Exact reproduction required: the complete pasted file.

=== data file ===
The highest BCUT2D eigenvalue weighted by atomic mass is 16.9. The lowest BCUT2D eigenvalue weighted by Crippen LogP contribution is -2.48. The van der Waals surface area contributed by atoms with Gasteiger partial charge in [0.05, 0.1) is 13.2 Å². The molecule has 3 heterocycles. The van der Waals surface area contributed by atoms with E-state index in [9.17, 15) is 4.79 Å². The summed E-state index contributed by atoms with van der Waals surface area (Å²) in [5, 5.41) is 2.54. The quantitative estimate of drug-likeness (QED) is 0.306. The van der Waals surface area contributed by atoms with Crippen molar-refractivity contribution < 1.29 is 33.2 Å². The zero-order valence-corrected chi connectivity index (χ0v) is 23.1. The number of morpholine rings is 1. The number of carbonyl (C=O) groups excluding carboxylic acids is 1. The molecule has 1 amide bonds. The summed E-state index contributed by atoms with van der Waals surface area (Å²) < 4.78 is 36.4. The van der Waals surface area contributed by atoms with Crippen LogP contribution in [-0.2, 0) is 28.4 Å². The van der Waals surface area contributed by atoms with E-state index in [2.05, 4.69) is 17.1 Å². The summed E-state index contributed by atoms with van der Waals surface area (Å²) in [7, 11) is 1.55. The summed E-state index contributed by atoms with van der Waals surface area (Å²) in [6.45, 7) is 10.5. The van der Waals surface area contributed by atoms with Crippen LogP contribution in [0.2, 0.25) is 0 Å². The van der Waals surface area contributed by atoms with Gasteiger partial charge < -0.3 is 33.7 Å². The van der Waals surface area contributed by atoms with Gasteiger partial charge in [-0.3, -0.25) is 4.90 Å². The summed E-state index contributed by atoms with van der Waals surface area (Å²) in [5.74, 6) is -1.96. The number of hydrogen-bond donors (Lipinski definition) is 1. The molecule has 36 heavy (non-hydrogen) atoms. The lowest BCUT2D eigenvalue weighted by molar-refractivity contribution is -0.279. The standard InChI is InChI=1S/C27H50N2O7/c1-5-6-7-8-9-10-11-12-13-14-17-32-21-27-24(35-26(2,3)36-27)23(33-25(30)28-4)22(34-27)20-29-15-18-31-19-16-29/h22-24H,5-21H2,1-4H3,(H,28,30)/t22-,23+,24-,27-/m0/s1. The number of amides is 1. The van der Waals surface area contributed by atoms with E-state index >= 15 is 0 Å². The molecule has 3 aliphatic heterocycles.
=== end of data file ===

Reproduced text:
The highest BCUT2D eigenvalue weighted by atomic mass is 16.9. The lowest BCUT2D eigenvalue weighted by Crippen LogP contribution is -2.48. The van der Waals surface area contributed by atoms with Gasteiger partial charge in [0.05, 0.1) is 13.2 Å². The molecule has 3 heterocycles. The van der Waals surface area contributed by atoms with E-state index in [9.17, 15) is 4.79 Å². The summed E-state index contributed by atoms with van der Waals surface area (Å²) in [5, 5.41) is 2.54. The quantitative estimate of drug-likeness (QED) is 0.306. The van der Waals surface area contributed by atoms with Crippen molar-refractivity contribution < 1.29 is 33.2 Å². The zero-order valence-corrected chi connectivity index (χ0v) is 23.1. The number of morpholine rings is 1. The number of carbonyl (C=O) groups excluding carboxylic acids is 1. The molecule has 1 amide bonds. The summed E-state index contributed by atoms with van der Waals surface area (Å²) < 4.78 is 36.4. The van der Waals surface area contributed by atoms with Crippen LogP contribution in [-0.2, 0) is 28.4 Å². The van der Waals surface area contributed by atoms with E-state index in [2.05, 4.69) is 17.1 Å². The summed E-state index contributed by atoms with van der Waals surface area (Å²) in [7, 11) is 1.55. The summed E-state index contributed by atoms with van der Waals surface area (Å²) in [6.45, 7) is 10.5. The van der Waals surface area contributed by atoms with Crippen LogP contribution in [0.2, 0.25) is 0 Å². The van der Waals surface area contributed by atoms with Gasteiger partial charge < -0.3 is 33.7 Å². The van der Waals surface area contributed by atoms with Gasteiger partial charge in [-0.3, -0.25) is 4.90 Å². The summed E-state index contributed by atoms with van der Waals surface area (Å²) in [5.74, 6) is -1.96. The number of hydrogen-bond donors (Lipinski definition) is 1. The molecule has 36 heavy (non-hydrogen) atoms. The lowest BCUT2D eigenvalue weighted by molar-refractivity contribution is -0.279. The standard InChI is InChI=1S/C27H50N2O7/c1-5-6-7-8-9-10-11-12-13-14-17-32-21-27-24(35-26(2,3)36-27)23(33-25(30)28-4)22(34-27)20-29-15-18-31-19-16-29/h22-24H,5-21H2,1-4H3,(H,28,30)/t22-,23+,24-,27-/m0/s1. The number of amides is 1. The van der Waals surface area contributed by atoms with E-state index >= 15 is 0 Å². The molecule has 3 aliphatic heterocycles.